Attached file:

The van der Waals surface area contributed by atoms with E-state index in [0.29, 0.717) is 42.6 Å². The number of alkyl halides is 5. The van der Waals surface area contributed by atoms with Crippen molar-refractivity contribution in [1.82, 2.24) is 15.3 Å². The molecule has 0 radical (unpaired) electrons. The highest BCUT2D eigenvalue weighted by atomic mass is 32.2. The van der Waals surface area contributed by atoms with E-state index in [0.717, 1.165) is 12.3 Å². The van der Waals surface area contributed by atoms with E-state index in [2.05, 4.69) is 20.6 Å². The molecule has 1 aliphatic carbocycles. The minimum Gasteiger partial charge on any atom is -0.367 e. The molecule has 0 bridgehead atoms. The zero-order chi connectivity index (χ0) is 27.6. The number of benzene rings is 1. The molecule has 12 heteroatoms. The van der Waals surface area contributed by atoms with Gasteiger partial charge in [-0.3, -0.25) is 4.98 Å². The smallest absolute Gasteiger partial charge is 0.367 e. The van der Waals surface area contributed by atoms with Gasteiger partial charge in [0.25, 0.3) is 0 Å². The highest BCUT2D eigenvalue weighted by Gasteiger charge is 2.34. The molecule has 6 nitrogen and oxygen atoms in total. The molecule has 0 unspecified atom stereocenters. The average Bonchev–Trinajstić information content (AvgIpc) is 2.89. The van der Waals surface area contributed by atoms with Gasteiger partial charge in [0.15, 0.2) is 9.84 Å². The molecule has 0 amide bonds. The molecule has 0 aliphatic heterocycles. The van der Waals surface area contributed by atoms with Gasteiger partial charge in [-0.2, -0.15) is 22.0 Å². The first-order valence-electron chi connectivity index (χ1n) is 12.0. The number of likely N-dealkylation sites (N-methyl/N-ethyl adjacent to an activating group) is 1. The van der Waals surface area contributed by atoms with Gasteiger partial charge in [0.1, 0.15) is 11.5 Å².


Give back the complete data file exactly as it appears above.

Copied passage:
The van der Waals surface area contributed by atoms with E-state index in [0.29, 0.717) is 42.6 Å². The number of alkyl halides is 5. The van der Waals surface area contributed by atoms with Crippen molar-refractivity contribution in [1.82, 2.24) is 15.3 Å². The molecule has 0 radical (unpaired) electrons. The highest BCUT2D eigenvalue weighted by atomic mass is 32.2. The van der Waals surface area contributed by atoms with E-state index in [0.717, 1.165) is 12.3 Å². The van der Waals surface area contributed by atoms with E-state index in [2.05, 4.69) is 20.6 Å². The molecule has 1 aliphatic carbocycles. The minimum Gasteiger partial charge on any atom is -0.367 e. The molecule has 0 bridgehead atoms. The zero-order chi connectivity index (χ0) is 27.6. The number of benzene rings is 1. The molecule has 12 heteroatoms. The van der Waals surface area contributed by atoms with Gasteiger partial charge in [-0.3, -0.25) is 4.98 Å². The smallest absolute Gasteiger partial charge is 0.367 e. The van der Waals surface area contributed by atoms with Gasteiger partial charge in [0.25, 0.3) is 0 Å². The highest BCUT2D eigenvalue weighted by Gasteiger charge is 2.34. The molecule has 6 nitrogen and oxygen atoms in total. The molecule has 0 unspecified atom stereocenters. The average Bonchev–Trinajstić information content (AvgIpc) is 2.89. The van der Waals surface area contributed by atoms with Gasteiger partial charge in [0.15, 0.2) is 9.84 Å². The molecule has 0 amide bonds. The molecule has 0 aliphatic heterocycles. The van der Waals surface area contributed by atoms with Gasteiger partial charge in [-0.2, -0.15) is 22.0 Å². The first-order valence-electron chi connectivity index (χ1n) is 12.0. The number of likely N-dealkylation sites (N-methyl/N-ethyl adjacent to an activating group) is 1. The van der Waals surface area contributed by atoms with Gasteiger partial charge in [0.1, 0.15) is 11.5 Å².